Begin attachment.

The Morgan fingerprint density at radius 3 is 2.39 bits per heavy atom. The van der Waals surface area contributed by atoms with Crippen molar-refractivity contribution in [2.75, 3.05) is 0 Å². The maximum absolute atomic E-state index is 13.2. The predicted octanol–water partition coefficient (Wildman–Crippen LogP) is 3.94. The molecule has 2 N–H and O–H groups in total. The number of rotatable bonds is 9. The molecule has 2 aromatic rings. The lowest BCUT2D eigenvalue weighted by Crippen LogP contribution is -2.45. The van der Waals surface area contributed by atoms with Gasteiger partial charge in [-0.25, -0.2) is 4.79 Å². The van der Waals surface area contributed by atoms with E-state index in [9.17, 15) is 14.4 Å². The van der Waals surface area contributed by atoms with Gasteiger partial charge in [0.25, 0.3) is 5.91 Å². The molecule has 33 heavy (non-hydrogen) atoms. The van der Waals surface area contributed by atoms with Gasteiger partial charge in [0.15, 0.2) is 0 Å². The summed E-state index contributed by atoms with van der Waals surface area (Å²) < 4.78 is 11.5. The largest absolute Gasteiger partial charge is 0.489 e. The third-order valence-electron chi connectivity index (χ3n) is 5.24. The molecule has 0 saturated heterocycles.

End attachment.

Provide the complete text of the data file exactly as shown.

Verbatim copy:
The Morgan fingerprint density at radius 3 is 2.39 bits per heavy atom. The van der Waals surface area contributed by atoms with Crippen molar-refractivity contribution in [2.75, 3.05) is 0 Å². The maximum absolute atomic E-state index is 13.2. The predicted octanol–water partition coefficient (Wildman–Crippen LogP) is 3.94. The molecule has 2 N–H and O–H groups in total. The number of rotatable bonds is 9. The molecule has 2 aromatic rings. The lowest BCUT2D eigenvalue weighted by Crippen LogP contribution is -2.45. The van der Waals surface area contributed by atoms with Gasteiger partial charge in [-0.25, -0.2) is 4.79 Å². The van der Waals surface area contributed by atoms with E-state index in [9.17, 15) is 14.4 Å². The van der Waals surface area contributed by atoms with Gasteiger partial charge in [0.25, 0.3) is 5.91 Å². The molecule has 33 heavy (non-hydrogen) atoms. The van der Waals surface area contributed by atoms with Gasteiger partial charge in [0.15, 0.2) is 0 Å². The summed E-state index contributed by atoms with van der Waals surface area (Å²) < 4.78 is 11.5. The largest absolute Gasteiger partial charge is 0.489 e. The third-order valence-electron chi connectivity index (χ3n) is 5.24. The molecule has 0 saturated heterocycles.